Cheshire is a county in the North West of England. The county has a population of around 1 million. It is mostly rural, with a number of small towns and villages. Numerous half-timbered houses date from the 15th to 17th centuries, especially in the south of the county.
The Romans occupied Cheshire for almost 400 years. After the withdrawal of the Romans, Cheshire belonged to Mercia, an Anglo-Saxon kingdom. During the Norman Conquest in 1070, Cheshire was harshly ruled by the occupiers when the locals rebelled against the invaders.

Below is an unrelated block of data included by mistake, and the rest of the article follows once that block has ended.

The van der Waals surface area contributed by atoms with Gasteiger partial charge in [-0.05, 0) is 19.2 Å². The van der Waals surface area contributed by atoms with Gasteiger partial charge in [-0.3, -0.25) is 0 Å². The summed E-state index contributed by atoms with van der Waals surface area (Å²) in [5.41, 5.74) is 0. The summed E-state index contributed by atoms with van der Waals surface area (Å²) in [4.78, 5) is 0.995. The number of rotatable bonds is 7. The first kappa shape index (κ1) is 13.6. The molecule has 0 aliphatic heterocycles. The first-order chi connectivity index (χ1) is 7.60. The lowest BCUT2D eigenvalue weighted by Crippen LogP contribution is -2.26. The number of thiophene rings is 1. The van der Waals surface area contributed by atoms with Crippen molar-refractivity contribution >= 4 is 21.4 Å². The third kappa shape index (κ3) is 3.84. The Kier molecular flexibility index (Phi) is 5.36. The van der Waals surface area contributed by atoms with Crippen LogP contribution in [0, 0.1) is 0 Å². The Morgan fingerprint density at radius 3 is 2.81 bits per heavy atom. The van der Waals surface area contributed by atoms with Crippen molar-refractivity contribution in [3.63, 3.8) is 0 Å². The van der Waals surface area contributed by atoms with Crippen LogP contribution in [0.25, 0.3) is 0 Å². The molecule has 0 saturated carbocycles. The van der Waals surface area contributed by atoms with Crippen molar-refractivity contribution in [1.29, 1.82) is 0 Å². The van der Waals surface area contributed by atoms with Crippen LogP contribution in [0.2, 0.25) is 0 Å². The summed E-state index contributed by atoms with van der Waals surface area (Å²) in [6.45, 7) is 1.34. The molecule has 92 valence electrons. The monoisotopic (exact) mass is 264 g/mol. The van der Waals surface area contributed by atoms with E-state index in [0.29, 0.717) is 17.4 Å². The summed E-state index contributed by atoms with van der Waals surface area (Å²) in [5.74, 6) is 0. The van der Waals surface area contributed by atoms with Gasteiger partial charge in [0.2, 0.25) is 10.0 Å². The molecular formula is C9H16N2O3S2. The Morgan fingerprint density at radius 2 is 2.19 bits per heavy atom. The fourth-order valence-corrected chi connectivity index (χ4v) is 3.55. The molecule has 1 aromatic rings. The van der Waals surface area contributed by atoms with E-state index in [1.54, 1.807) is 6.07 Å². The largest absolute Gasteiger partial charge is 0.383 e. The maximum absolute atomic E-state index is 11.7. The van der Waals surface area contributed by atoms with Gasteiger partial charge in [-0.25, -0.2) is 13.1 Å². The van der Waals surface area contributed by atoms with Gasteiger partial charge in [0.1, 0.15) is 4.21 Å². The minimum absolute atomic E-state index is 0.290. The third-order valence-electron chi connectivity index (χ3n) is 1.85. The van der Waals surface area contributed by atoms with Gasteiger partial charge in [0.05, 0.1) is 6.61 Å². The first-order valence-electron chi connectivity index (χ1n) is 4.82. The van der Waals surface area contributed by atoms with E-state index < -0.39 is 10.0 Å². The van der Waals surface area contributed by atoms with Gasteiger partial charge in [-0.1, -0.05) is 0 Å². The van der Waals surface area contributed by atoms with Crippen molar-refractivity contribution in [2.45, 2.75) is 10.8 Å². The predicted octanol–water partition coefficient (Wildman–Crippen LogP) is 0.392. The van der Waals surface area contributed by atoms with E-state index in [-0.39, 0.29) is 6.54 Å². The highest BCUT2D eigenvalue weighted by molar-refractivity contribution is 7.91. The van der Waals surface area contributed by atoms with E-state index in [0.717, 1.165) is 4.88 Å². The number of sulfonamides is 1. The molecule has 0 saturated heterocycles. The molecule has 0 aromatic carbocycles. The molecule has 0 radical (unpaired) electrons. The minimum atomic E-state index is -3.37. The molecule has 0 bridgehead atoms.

Wars ravaged the county again during the English Civil War in 1642, despite the local gentry trying to keep the county neutral.
During the Industrial Revolution, Cheshire’s population changed as agricultural labourers moved to the factories and docks in Manchester, Liverpool and other parts of Lancashire.